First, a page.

Even if you don’t know James Hamilton’s name, you probably recognize some of his images. Over a career that has spanned seven decades and seen his work published in Harper’s Bazaar, The New York Observer, New York Magazine and The Village Voice, Hamilton has photographed music and film superstars, legendary directors, notorious criminals and powerful politicians, as well as wars, famines and revolutions.
Hamilton is also humble to a fault, making him a perfect focal subject for D.W. Young’s new documentary Uncropped. Ostensibly a biography of and tribute to Hamilton’s life and work, Uncropped is most interesting when it uses its subject as a bit of a Trojan horse. Yes, Uncropped achieves its goal of raising Hamilton’s profile and celebrating the genius within his work. But that’s probably only the level on which it’s third or fourth most successful — behind serving as an elegy for the lamentably defunct alt-weekly marketplace and offering a more wide-ranging glimpse into the lost art of photojournalism in an age of iPhone snapshots.
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So if Uncropped occasionally meanders — sometimes into stories debatably more deserving of 111-minute treatment than the casually, thoughtfully rumpled Hamilton — it’s easy to think that Hamilton would modestly agree, or at least acknowledge that he’s somewhat a pivot-point here. Somebody flashier — “flash” pun intended, since Hamilton’s use of photographic flash is one of many topics in discussion — might have resisted being used as a vehicle to tap into myriad other topics; with Hamilton it comes comfortably, making him all the easier to admire by the time the closing credits roll.
For maybe a half-hour, Uncropped feels like it’s going to be a glorified slide show. Hamilton talks about his first experiences with a camera, the cross-country hitchhiking trip that cemented his love with the lens and his early days at the rock magazine petri dish that was Crawdaddy. The pictures are great, the anecdotes are fine and the general energy level is low.
As his career intersects with the transitional cultural scene that was New York City in the 1970s, Uncropped begins to pick up steam. As it hits Hamilton’s Village Voice years, the documentary is locked into a story that’s more fascinating than a mere biography, or at least the biography of one man.
Uncropped becomes the biography of a bygone journalistic moment. You can mourn the access that was central to so much of Hamilton’s finest portraiture. He was able to spend full afternoons just hanging out with subjects like Alfred Hitchcock without a publicist in sight. He would go to parties where the attending celebrities weren’t constantly posing for selfies and, thus, where actual candid images were possible. He was able to shoot his own pictures, develop his own pictures, insist that those pictures go to print without outside editing and, when it was finished, he would own the negatives. It points to Hamilton’s generally even-keeled attitude that he paints these generational discrepancies in broad strokes without irritation or incredulity. In fact, you have to wait until Hamilton talks about Jared Kushner’s acquisition of The New York Observer to see him get fiery about anything.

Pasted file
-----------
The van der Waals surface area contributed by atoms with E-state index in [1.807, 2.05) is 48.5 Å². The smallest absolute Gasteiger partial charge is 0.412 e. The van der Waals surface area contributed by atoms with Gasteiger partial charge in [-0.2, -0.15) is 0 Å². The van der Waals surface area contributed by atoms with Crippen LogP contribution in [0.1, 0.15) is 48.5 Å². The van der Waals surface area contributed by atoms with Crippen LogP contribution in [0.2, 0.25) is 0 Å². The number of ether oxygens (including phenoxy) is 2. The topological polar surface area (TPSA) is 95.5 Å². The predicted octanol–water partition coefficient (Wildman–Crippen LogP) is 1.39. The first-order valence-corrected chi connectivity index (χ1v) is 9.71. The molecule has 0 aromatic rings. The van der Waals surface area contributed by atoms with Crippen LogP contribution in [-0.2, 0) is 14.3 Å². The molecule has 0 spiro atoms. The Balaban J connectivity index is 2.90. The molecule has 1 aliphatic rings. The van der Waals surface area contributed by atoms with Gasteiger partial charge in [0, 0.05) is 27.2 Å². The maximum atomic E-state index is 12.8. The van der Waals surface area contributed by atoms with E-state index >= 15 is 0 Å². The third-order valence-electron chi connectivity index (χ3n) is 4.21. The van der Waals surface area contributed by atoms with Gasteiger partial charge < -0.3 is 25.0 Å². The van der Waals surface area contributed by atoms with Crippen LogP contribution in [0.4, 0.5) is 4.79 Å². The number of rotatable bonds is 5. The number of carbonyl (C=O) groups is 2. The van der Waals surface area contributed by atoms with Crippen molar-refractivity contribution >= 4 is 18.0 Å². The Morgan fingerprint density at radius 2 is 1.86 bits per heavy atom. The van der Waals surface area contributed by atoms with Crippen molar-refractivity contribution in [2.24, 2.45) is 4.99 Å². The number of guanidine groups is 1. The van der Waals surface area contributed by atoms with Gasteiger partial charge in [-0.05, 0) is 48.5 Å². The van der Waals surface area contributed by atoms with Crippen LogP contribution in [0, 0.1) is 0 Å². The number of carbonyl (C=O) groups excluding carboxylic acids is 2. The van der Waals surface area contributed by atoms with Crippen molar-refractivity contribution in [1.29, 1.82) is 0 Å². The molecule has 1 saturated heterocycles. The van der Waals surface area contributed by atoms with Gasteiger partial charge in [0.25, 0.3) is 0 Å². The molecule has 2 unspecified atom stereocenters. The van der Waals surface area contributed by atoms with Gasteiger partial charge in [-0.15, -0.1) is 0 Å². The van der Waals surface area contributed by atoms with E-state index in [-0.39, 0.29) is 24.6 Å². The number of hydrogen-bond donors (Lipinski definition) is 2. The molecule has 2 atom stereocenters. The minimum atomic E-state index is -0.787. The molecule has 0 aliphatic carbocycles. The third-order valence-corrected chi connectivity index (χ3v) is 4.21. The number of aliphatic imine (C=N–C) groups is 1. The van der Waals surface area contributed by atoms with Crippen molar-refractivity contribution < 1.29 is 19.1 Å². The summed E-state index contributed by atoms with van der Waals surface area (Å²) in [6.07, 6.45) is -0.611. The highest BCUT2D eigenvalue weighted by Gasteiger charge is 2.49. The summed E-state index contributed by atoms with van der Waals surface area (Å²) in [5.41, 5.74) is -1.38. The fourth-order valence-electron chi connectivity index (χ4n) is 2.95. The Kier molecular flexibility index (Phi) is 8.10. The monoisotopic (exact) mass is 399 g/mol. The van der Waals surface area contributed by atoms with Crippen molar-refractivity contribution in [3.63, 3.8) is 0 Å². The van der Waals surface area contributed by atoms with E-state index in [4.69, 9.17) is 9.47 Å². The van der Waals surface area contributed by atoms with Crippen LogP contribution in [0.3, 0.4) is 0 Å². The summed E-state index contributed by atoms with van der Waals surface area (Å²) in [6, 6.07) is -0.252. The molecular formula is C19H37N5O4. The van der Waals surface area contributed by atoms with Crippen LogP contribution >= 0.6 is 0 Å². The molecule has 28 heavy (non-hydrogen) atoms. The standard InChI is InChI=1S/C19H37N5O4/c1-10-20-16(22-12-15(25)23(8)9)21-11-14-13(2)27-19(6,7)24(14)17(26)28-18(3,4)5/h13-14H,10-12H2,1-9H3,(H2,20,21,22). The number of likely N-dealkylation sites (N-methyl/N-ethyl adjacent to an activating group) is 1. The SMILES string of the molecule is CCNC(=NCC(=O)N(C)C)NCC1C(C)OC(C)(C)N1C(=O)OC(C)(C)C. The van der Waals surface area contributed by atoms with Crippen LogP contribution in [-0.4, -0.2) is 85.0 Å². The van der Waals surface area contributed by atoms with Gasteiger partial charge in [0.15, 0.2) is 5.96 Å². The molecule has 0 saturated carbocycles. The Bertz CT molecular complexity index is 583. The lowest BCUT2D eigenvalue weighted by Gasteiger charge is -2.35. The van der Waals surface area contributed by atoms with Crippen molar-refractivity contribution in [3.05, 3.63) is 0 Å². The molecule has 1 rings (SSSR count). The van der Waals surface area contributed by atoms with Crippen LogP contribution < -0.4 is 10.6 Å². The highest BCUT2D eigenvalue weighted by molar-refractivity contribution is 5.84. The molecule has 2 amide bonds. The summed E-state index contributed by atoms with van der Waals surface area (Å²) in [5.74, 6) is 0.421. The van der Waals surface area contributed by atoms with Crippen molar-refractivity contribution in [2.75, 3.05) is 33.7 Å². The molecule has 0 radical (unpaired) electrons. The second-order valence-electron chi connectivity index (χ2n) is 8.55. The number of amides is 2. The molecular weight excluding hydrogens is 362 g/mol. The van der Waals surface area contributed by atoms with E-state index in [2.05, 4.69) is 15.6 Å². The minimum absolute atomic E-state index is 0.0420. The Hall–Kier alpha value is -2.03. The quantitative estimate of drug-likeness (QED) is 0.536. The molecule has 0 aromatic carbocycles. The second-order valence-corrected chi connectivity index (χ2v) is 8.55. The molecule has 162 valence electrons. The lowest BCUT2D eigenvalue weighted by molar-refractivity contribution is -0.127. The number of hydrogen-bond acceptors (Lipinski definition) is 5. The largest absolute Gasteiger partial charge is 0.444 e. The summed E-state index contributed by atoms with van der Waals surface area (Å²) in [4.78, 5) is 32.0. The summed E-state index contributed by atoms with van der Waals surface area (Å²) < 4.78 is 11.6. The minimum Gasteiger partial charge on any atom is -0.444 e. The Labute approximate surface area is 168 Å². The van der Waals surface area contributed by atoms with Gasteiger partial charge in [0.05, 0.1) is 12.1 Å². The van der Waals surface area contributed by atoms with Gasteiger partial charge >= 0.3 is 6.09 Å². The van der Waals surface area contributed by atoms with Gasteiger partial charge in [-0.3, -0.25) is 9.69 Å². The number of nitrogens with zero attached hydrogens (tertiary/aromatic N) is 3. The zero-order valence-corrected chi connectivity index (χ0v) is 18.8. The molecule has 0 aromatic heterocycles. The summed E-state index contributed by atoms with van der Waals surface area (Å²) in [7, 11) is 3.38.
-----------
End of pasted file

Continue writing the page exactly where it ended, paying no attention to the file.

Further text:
The celebration of The Village Voice is easily the documentary’s best chapter, as an assortment of Voice luminaries — Mark Jacobson! Thulani Davis! Michael Daly! Joe Conason! — share memories, sometimes solo and sometimes sitting with Hamilton, sometimes situating Hamilton at the center of the stories and sometimes not. If you’re interested in photojournalism, the conversations between Hamilton and Sylvia Plachy, his fellow Voice shutterbug (and Adrien Brody’s mom), are absolute gold. They banter about composition and spontaneity, comparing and contrasting their respective styles, each with boundless admiration for the other.
These scenes and Young’s willingness to stage interviews in pairs and trios should serve as a clear reminder to other documentary filmmakers that if your subjects are famed collaborators, any solo interview is a missed opportunity. The warmth that comes from Jacobson and Hamilton flashing back to the months they spent driving across the country picking up random stories for the Voice on their journey — yet another 2023 implausibility— could never be simulated by editing together separate chats.
The Village Voice material boosts everything around it, as Young brings out an amusing assortment of friends and partners to talk about how subsequently eclectic Hamilton’s career has been. Wes Anderson, also an executive producer on the documentary, is unusually animated recounting how he recruited Hamilton to be his regular on-set photographer. Thurston Moore of Sonic Youth, and wife Eva Prinz, sit with Hamilton for what feels like a charming cup of afternoon coffee. And Hamilton loosens up as well, with poignant stories about his friendship with Bill Paxton and the accident that effectively ended his journalistic career.
By the end, I’d mostly shaken my feeling that Young would have been better off doing a documentary about alt-weeklies in which Hamilton was a featured participant, rather than the other way around. It’s enough to understand the fertile environments that publications like the Voice or Los Angeles Weekly became, the talented people who were nurtured there, and what we’ve lost in having those papers either shuttered entirely or devalued beyond recognition.
And man, James Hamilton’s pictures are tremendous, and a serious-minded look at an artistry that’s rarely afforded this kind of spotlight is a valuable thing.
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